Can't you just feel the love in the air today? No? That's probably because your face is still frozen like Ted Williams' head from walking to class in sub-zero temperatures. Trust me, though — it's there.
What a day today is! Just when your flame of love starts to go cold and dark like the days outside and all hope seems lost, Feb. 14 comes along and relights the fire. The passion, excitement and hope you feel every year at this time returns, and you remember exactly what it is you love about this time of year.
Today, you find out whether all the money spent to woo that special one you've had your eye on will pay off and whether the chemistry will be there.
They might not tell you, but ladies, if they are honest, most guys will tell you this day has been circled on their calendars for months.
What? Today is Valentine's Day? Wow, do those last three paragraphs make me sound lame now or what?
Let me clarify. I am not, in fact, an overly sensitive sap who counts down the days and plans out how to do something that will not earn me endless ridicule from my friends. I was actually talking about pitchers and catchers reporting to spring training. I blame St. Valentine for the confusion, as this year V-day just happens to fall on one of the most exciting days of the year for most baseball fans.
In the middle of one of the worst months of the year with cold, snow, wind and whatever they call that mixture that finds its way to every crosswalk in Madison, we are given a remote sampling of something quintessential of summer. Nothing is more relaxing than sitting around listening to Bob Uecker bringing you an afternoon spring game on the radio.
What makes the spring training season so exciting is you get a chance to see the future of your favorite franchise. Rookies and no-names wearing uniform numbers that could double as the high temperatures on Arizona weather forecasts start right along side the stars whose numbers could one day be retired by their club. Batters who will be back to bagging groceries in a month get to face pitchers bagging millions.
Spring training also concludes the long offseason in which teams throw money around to try to tempt available prospects to join and complete the team. Free agents are in the market looking for commitment and some love from the Big Club.
When you think about it — money, commitment and love — it is easy to see the similarities between the day of the patron saint of lovers and the day of the patron saint of baseball lovers (Mr. Baseball, Uecker, who as a catcher would have reported today if he were still playing) which I guess is the reason the powers that be who determine holiday dates, namely Hallmark Corp., chose to have V-Day coincide with PACR-Day (Pitchers and Catchers Report Day).
You could even argue baseball is the most romantic of all sports, as seven Valentines, three Valentins and one Love have played over the years.
Since today is all about finding that special someone, let's run down a few teams that tried to do the same thing this offseason and will find out starting today whether they found their match by comparing these teams to people you probably know.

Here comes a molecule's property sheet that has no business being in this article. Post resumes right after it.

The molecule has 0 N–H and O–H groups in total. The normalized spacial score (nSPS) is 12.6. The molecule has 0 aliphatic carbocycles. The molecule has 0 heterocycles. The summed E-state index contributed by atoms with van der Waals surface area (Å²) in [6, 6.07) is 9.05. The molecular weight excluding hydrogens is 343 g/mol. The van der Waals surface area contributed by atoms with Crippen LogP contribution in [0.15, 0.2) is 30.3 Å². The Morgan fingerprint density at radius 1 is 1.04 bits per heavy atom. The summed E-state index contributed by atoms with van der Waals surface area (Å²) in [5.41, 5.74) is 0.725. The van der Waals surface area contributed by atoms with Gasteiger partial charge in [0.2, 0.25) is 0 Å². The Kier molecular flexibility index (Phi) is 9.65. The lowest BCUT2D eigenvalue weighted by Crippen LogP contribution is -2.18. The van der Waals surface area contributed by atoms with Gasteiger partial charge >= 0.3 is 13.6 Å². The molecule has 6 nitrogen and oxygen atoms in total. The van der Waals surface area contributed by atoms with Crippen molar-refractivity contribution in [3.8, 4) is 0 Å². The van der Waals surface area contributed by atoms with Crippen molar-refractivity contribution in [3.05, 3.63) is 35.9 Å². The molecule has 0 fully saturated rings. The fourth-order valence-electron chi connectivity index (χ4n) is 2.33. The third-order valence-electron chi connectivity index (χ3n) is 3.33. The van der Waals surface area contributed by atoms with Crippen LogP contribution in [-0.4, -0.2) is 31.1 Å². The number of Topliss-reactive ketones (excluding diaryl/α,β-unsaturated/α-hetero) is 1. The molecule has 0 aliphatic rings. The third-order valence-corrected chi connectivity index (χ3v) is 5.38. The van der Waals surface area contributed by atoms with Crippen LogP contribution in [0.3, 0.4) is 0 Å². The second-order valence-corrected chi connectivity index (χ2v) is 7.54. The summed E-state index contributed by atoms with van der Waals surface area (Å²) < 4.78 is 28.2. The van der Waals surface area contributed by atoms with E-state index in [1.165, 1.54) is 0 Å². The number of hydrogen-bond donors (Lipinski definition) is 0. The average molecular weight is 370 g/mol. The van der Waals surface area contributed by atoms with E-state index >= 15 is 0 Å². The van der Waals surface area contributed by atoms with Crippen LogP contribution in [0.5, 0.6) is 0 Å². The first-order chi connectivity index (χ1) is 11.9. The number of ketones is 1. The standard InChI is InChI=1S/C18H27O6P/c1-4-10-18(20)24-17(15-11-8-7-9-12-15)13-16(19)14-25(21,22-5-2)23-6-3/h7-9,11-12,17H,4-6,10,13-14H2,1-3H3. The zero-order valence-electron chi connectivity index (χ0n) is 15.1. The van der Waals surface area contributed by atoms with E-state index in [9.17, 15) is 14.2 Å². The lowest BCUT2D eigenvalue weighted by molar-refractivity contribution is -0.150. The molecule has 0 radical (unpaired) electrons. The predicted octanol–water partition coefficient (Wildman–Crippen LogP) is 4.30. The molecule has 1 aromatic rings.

Playing the role of desperate-friend-in-such-bad-need-of-a-date-he-asks-the-first-thing-he-sees, this time around are the Kansas City Royals. The Royals made everyone stop and scratch his head when they gave Gil Meche, a career 55-44 pitcher, a five-year, $55 million contract basically just to show that they can land a free agent. The fact they egregiously overpaid for someone they probably didn't need that badly (setting the market for average starting pitchers well above what it should be; see Jeff Suppan) will probably end up killing the small-market club financially in the years to come.
Stepping up as the guy-who-breaks-the-bank-in-pursuit-of-the-hot-foreign-girl are the Boston Red Sox. It cost Boston $51 million just to flirt with Japanese star Daisuke Matsuzaka, then another $52 for Dice-K to agree to become a Red Sox player. Of course, Dice-K comes with the promise of selling lots of Red Sox memorabilia overseas, essentially making his contract money back. There's also a rumor he throws a gyroball, a pitch that seemingly defies physics by breaking in multiple directions.
The biggest mistake of the winter, the guy-who-gets-married-too-quickly, is the San Francisco Giants. The Giants, seemingly thinking he is the only piece missing from a championship team, made a long-term commitment to Barry Zito: a seven year, $126 million contract — an incredible risk considering Zito already has seven years of experience and some wear and tear on his arm. The odds of him completing the contract in good health and in a contributing role with the club are roughly zero, and an injury could end his career at any time, leaving the club hung out to dry on the most expensive clothesline money can buy.
In the coming weeks and months, the sports world will see whether these budding relationships will work out or not. Today, however, everyone likes his date and everything looks rosy. Here's to you and your Valentine, or Valentin as it may be, having the best PACR-Day ever.
Ben is a sophomore majoring in political science. His plans for tonight include editing the sports section by candlelight with Poppy and watching the Badger game. Talk some baseball with him at firstname.lastname@example.org.